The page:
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Anatomy of a bad Blob column

When the Swamp attempts to weaponize the Blob

White House national security adviser Jake Sullivan speaks during a news conference at the White House on Aug. 23. (Ting Shen/Bloomberg News)

It has been two weeks since Afghanistan went from “topic barely covered by the U.S. mainstream media” to “OMG THIS IS GÖTTERDÄMMERUNG!” The hard-working staff here at Spoiler Alerts has been hard at work adjusting to this new agenda item, weighing in on the situation here, here, here and here. If you read those columns, you will find plenty of criticism regarding how the Biden administration has handled the withdrawal of U.S. forces in Afghanistan.

If that makes me a member of the Blob, so be it, I’m a member of the Blob.

Color me confused, however, by an item from Politico’s West Wing Playbook on Tuesday regarding national security adviser Jake Sullivan. Entitled, “ ‘The Blob’ turns on Jake,” Alex Thompson and Tina Sfondeles claim that, “the 44-year-old national security adviser — the youngest in 60 years — has suddenly found himself at odds with much of the American foreign policy establishment (sometimes called “the blob”), of which he has long been a card-carrying member.”

No doubt, there has been dissatisfaction with how the administration has executed the withdrawal. But it is worth taking a close look at the evidence Thompson and Sfondeles offer up. What are the specific criticisms of Sullivan and who is lodging them? Here’s what they provide:

  • Eurasia Group President Ian Bremmer: “I think more of the policy process needs to be inclusive than has been happening so far. Do they really not need the advice of the various Cabinet secretaries or allies or the senior generals in the Pentagon? I think they need more of that.”
  • Former Obama administration official Brett Bruen: “While [Sullivan] knows all the theories and academic arguments in foreign policy, his overseas experience is less robust. It can lead to the disconnect between ideas and implementation.”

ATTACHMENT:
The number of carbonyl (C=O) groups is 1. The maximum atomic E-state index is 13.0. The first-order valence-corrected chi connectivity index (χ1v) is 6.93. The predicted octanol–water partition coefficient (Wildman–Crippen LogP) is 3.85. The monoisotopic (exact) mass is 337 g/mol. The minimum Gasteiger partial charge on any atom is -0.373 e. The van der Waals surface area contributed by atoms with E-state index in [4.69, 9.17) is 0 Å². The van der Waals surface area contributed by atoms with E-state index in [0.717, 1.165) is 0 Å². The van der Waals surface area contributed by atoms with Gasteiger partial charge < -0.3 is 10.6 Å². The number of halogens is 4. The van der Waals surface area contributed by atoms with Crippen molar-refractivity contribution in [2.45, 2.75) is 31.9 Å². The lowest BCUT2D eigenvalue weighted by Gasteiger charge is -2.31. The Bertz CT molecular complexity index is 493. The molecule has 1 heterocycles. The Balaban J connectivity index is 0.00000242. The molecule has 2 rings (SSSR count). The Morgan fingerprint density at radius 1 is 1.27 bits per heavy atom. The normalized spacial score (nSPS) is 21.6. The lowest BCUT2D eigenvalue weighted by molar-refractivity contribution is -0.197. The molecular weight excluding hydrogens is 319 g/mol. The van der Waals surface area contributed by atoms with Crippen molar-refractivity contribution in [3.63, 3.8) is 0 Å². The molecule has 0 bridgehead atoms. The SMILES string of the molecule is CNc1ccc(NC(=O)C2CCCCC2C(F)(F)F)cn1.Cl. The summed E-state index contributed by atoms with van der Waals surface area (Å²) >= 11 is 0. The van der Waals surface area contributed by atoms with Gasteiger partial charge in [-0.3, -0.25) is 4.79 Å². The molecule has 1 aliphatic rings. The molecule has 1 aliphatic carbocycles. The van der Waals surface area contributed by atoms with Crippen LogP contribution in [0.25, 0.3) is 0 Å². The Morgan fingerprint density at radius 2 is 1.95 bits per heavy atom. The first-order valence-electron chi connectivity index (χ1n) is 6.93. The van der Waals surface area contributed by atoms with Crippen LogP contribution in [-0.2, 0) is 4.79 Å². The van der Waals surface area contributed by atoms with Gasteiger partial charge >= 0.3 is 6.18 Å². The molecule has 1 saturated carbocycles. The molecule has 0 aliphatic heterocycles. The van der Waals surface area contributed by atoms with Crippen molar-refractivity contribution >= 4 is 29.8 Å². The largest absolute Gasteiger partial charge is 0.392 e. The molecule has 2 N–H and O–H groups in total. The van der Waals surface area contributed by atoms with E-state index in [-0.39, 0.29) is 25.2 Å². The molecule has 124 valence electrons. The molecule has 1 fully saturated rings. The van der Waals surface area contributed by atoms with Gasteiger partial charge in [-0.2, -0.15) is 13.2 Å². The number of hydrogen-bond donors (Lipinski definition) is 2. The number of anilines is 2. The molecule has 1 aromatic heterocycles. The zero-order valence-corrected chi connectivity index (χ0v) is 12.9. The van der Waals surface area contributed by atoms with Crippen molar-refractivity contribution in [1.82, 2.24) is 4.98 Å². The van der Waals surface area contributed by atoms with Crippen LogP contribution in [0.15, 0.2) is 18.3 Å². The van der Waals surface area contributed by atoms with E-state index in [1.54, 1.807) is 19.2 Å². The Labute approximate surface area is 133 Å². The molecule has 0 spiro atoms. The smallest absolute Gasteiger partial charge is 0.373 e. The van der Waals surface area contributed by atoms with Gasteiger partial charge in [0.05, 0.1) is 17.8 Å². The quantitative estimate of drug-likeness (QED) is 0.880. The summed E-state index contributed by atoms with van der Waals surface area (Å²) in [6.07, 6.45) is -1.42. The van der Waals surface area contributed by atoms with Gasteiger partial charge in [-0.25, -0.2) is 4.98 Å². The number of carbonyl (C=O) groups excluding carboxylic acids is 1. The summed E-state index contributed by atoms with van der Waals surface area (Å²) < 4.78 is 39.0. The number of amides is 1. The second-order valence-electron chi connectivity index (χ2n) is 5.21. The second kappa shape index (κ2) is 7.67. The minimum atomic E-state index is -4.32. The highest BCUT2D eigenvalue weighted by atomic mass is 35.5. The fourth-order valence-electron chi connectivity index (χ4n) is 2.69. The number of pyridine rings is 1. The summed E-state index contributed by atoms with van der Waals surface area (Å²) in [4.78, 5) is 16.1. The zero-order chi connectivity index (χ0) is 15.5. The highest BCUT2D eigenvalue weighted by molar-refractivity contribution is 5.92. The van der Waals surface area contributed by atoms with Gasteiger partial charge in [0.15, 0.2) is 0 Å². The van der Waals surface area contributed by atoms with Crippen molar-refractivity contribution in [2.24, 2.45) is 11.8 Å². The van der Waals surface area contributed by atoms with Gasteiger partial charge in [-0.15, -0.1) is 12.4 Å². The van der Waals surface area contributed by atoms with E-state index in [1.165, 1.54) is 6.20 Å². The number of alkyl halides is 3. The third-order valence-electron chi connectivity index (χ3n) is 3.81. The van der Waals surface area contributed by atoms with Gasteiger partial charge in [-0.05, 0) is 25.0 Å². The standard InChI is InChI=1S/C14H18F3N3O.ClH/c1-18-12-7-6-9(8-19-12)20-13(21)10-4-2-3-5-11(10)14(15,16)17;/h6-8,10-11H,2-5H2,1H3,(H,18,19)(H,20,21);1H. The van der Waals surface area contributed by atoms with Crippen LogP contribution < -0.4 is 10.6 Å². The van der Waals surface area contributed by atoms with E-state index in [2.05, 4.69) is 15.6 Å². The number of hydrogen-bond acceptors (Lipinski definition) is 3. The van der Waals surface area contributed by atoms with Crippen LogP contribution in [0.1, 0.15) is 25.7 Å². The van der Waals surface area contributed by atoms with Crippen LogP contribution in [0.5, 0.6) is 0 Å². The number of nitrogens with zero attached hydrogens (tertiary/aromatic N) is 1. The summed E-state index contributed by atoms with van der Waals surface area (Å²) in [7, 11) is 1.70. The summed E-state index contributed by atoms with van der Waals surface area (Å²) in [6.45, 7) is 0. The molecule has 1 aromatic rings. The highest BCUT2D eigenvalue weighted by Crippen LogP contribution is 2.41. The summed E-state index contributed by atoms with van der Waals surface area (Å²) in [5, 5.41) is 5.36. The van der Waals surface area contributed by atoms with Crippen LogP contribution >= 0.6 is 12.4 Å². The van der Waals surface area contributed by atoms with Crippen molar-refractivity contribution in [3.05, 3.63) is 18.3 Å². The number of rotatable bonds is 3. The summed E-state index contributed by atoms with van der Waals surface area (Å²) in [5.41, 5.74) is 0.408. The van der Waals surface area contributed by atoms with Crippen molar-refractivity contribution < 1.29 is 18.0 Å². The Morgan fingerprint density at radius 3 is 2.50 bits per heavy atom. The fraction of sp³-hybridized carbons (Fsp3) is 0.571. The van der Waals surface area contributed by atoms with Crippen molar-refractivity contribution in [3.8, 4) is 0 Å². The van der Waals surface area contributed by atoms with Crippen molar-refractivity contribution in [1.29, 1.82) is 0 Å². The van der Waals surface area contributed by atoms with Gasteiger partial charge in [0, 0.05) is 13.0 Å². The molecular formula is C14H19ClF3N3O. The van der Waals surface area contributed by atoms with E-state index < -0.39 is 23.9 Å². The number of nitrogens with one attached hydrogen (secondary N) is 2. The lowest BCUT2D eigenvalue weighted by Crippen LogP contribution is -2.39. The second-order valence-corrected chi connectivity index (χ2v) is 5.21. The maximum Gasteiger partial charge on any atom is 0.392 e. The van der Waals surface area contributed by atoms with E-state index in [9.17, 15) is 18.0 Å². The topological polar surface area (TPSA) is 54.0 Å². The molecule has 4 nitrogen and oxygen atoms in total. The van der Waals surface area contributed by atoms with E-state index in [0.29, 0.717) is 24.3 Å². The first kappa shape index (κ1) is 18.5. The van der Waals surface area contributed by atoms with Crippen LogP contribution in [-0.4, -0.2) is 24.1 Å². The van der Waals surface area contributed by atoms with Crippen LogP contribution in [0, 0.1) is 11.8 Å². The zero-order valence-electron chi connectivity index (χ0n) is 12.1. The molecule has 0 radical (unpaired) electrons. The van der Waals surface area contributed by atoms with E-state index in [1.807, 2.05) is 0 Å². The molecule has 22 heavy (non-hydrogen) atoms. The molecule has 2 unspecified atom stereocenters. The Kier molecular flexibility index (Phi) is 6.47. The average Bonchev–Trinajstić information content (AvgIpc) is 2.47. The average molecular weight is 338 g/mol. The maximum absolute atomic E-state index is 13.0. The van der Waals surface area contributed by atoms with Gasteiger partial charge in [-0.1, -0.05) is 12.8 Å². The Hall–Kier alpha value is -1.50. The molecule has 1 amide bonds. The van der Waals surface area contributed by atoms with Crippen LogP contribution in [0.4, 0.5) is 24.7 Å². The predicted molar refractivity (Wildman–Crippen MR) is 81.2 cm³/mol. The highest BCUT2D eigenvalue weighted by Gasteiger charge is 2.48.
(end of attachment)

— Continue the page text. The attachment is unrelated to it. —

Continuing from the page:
• An anonymous Obama administration senior Defense Department official: “Constitutionally, he’s very well suited for high pressure situations, but he’s not tested — you don’t get tested by being the head of policy planning in the State Department.”
  • A Democratic member of Congress anonymously speculating that maybe replacing Sullivan would help “reset the narrative.”

Yeah, let’s be blunt here: this is neither a Murderers’ Row of critics nor a devastating set of criticisms. Thompson and Sfondeles acknowledge that Bremmer is “a go-to quote for much of the foreign policy-focused media” even though he has never served in government, and “Bruen can prompt eye rolls from Democrats, who see him as media-hungry.”

As for the criticisms, they are weak beer. Reviews of the Afghanistan decision make clear that the Pentagon was given the chance to make their case — President Biden just disagreed. The argument that Sullivan lacks overseas experience is also confusing, given that he played a central role in back-channel negotiations with Iran about the nuclear deal. The idea that replacing Sullivan resets the narrative is also risible — if anything, it would feed a narrative about White House chaos.

Sullivan is not a perfect policymaker, and no doubt a thorough look would highlight real flaws in the way he is doing his job. This newsletter, however, ain’t got any of that.

The most obvious issue with this kind of whisper campaign is that there is zero traction for it inside the White House. Thompson and Sfondeles acknowledge that “there is no sign that Biden has lost confidence in Sullivan” and that his defenders say “he is simply executing the president’s policy.”

So why lead a widely read newsletter with a silly item of ginned-up quotes from those striving to look important? If the hard-working staff here at Spoiler Alerts had to speculate, it is that the Biden administration’s response to events in Afghanistan has been incredibly boring to outlets like Politico that focus on the Swamp. This is a publication that thrives on gossipy political conflict. The Biden team has been in lockstep on Afghanistan despite incentives for finger-pointing.

In the absence of internecine warfare among policy principals, the best Politico can come up with is dubious whispers from less-than-central members of the Blob. From a political perspective, that might be the best news the Biden White House will receive all week; no one important is gunning for them.